A summary of the report about the country case is shown below.

 

[07 October 2008, Quezon City, MetroManila. Thanks to Eldis database reports.]


 

 

Social responsibility agreements in Ghana’s forestry sector

Authors: Ayine,D.M.
Produced by: International Institute for Environment and Development (2008)

In Ghana, legislation requires logging firms to commit a portion of their financial resources towards the provision of social amenities to local forest communities. Logging firms must perform this legal obligation by signing and implementing “Social Responsibility Agreements” (SRAs) with forest communities. This report is about legal arrangements for enabling forest communities in Ghana to participate better in the benefits generated by timber activities.

The document considers whether SRAs serve as effective vehicles for the sharing of benefits between local forest communities and investors. It reviews experience with Social Responsibility Agreements, and looks at what difference they have made to forest communities. In addition the author assesses the design, implementation and outcomes of Social Responsibility Agreements in the forestry industry in Ghana, drawing on a number of SRAs concluded between timber firms and local communities. Conclusions include:

  • Ghana’s experience may provide interesting lessons for other countries that are looking into developing arrangements to promote benefit sharing in forestry or in other sectors
  • the positive features of SRAs include clearly laid out minimum standards, explicit legal backing, and consideration for the conditions laid out in SRAs in the selection process for competitive TUC bids
  • wthe legal framework provides an enabling environment for the negotiation of SRAs, the actual practice of negotiating and implementing these agreements leaves much to be desired
  • Social Responsibility Agreements may become a more effective tool if local groups are better equipped to negotiate them. This requires establishing mechanisms to broaden community representation, so as to minimise local elite capture of SRA benefits. 

FORESTRY EDUCATION & TRAINING UPDATE

October 6, 2008

Erle Frayne Argonza

Forestry education is among those human development engagements that are urgently being delivered today.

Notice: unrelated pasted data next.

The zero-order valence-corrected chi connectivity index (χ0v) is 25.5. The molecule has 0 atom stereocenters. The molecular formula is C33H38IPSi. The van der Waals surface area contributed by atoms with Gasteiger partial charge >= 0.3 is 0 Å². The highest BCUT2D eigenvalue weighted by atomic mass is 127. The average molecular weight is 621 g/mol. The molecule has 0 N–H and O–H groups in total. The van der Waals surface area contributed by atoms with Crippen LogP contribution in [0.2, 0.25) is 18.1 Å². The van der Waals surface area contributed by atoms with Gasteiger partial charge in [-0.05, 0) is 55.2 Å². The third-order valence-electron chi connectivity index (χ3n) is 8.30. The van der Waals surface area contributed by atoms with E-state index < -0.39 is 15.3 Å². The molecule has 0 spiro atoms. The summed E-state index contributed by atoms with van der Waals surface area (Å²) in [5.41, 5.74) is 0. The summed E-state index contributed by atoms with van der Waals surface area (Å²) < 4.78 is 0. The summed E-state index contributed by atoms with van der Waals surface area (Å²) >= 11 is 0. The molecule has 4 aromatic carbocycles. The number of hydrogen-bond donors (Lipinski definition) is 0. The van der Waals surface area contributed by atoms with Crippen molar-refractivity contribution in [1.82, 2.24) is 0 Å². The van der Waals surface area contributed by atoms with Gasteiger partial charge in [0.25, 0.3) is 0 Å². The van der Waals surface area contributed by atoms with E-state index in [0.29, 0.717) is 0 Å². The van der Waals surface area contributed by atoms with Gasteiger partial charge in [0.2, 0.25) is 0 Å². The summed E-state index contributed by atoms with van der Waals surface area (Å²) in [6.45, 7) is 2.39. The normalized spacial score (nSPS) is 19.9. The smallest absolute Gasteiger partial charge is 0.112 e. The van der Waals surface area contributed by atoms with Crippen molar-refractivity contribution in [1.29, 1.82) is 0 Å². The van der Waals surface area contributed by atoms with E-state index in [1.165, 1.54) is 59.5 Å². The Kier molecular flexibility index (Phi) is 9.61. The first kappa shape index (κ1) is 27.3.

A study done in Kenya, by Temu A & Kiwia A, examined how future forestry education can respond to expanding societal needs. The study is summarized below.

[04 October 2008, Quezon City, MetroManila. Thanks to Eldis database reports.]

Future forestry education. Responding to expanding societal needs

Authors: Temu,A.; Kiwia,A.
Produced by: World Agroforestry Centre (2008)

Forestry education in recent years has largely failed to adequately respond to the dynamics in forestry practice, the demands of the job market and the challenges of new global forestry paradigms.

This policy brief consolidates recommendations of the first global workshop on forestry education held in September 2007, at the World Agroforestry Centre (ICRAF) in Nairobi, Kenya. Attended by 85 participants from 29 countries representing Africa, Asia, North and South America and Europe, the workshop deliberated on vital issues for guiding, coordinating and linking relevant institutions and stakeholders in the process of transforming forestry education. They agreed that:

  • increased investment in forestry capacity is imperative
  • improved coordination mechanisms are key at national, regional and global scales to reinforce the quality and content of forestry education and training
  • enhanced harmonisation of forestry with other related sectors is needed in order to achieve synergy of strategies and actions
  • regional and global mechanisms for collaboration in forestry education be established and sustained

The brief asserts that major changes in forestry education, research and practice are urgently needed to improve relevance and popularise forest science, technologies and practices. Obvious implications for neglecting forestry education are noted as: